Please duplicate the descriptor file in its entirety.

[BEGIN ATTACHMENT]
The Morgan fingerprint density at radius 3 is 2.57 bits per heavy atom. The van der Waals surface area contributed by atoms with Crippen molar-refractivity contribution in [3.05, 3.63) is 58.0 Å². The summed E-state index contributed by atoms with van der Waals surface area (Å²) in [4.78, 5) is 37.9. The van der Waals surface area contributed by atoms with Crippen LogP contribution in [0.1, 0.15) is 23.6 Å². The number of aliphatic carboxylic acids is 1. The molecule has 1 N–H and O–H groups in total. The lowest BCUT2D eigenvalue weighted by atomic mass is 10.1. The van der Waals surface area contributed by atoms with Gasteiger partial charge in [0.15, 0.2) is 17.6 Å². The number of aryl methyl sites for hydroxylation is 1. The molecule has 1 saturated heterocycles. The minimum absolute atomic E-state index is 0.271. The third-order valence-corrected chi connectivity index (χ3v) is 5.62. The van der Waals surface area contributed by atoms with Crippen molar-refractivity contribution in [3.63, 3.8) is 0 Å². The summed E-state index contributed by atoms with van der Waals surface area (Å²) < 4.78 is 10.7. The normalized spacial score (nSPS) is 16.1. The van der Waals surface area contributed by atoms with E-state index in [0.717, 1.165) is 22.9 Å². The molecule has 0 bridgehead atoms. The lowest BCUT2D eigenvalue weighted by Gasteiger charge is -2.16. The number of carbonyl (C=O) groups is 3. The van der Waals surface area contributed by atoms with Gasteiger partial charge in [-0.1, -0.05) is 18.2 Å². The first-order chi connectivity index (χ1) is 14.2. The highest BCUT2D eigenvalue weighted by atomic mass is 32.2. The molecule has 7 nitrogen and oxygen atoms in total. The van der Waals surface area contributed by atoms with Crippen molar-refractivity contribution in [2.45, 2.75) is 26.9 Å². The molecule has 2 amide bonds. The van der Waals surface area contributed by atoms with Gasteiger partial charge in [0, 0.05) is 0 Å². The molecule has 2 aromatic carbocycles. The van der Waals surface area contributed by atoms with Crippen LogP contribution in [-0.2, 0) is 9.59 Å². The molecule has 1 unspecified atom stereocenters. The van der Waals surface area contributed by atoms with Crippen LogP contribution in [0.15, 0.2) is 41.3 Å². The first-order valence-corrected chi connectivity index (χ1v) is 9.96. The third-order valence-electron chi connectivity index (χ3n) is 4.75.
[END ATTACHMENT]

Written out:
The Morgan fingerprint density at radius 3 is 2.57 bits per heavy atom. The van der Waals surface area contributed by atoms with Crippen molar-refractivity contribution in [3.05, 3.63) is 58.0 Å². The summed E-state index contributed by atoms with van der Waals surface area (Å²) in [4.78, 5) is 37.9. The van der Waals surface area contributed by atoms with Crippen LogP contribution in [0.1, 0.15) is 23.6 Å². The number of aliphatic carboxylic acids is 1. The molecule has 1 N–H and O–H groups in total. The lowest BCUT2D eigenvalue weighted by atomic mass is 10.1. The van der Waals surface area contributed by atoms with Gasteiger partial charge in [0.15, 0.2) is 17.6 Å². The number of aryl methyl sites for hydroxylation is 1. The molecule has 1 saturated heterocycles. The minimum absolute atomic E-state index is 0.271. The third-order valence-corrected chi connectivity index (χ3v) is 5.62. The van der Waals surface area contributed by atoms with Crippen molar-refractivity contribution in [3.63, 3.8) is 0 Å². The summed E-state index contributed by atoms with van der Waals surface area (Å²) < 4.78 is 10.7. The normalized spacial score (nSPS) is 16.1. The van der Waals surface area contributed by atoms with E-state index in [0.717, 1.165) is 22.9 Å². The molecule has 0 bridgehead atoms. The lowest BCUT2D eigenvalue weighted by Gasteiger charge is -2.16. The number of carbonyl (C=O) groups is 3. The van der Waals surface area contributed by atoms with Gasteiger partial charge in [-0.1, -0.05) is 18.2 Å². The first-order chi connectivity index (χ1) is 14.2. The highest BCUT2D eigenvalue weighted by atomic mass is 32.2. The molecule has 7 nitrogen and oxygen atoms in total. The van der Waals surface area contributed by atoms with Crippen molar-refractivity contribution in [2.45, 2.75) is 26.9 Å². The molecule has 2 amide bonds. The van der Waals surface area contributed by atoms with Gasteiger partial charge in [0, 0.05) is 0 Å². The molecule has 2 aromatic carbocycles. The van der Waals surface area contributed by atoms with Crippen LogP contribution in [-0.2, 0) is 9.59 Å². The molecule has 1 unspecified atom stereocenters. The van der Waals surface area contributed by atoms with Crippen LogP contribution in [0.15, 0.2) is 41.3 Å². The first-order valence-corrected chi connectivity index (χ1v) is 9.96. The third-order valence-electron chi connectivity index (χ3n) is 4.75.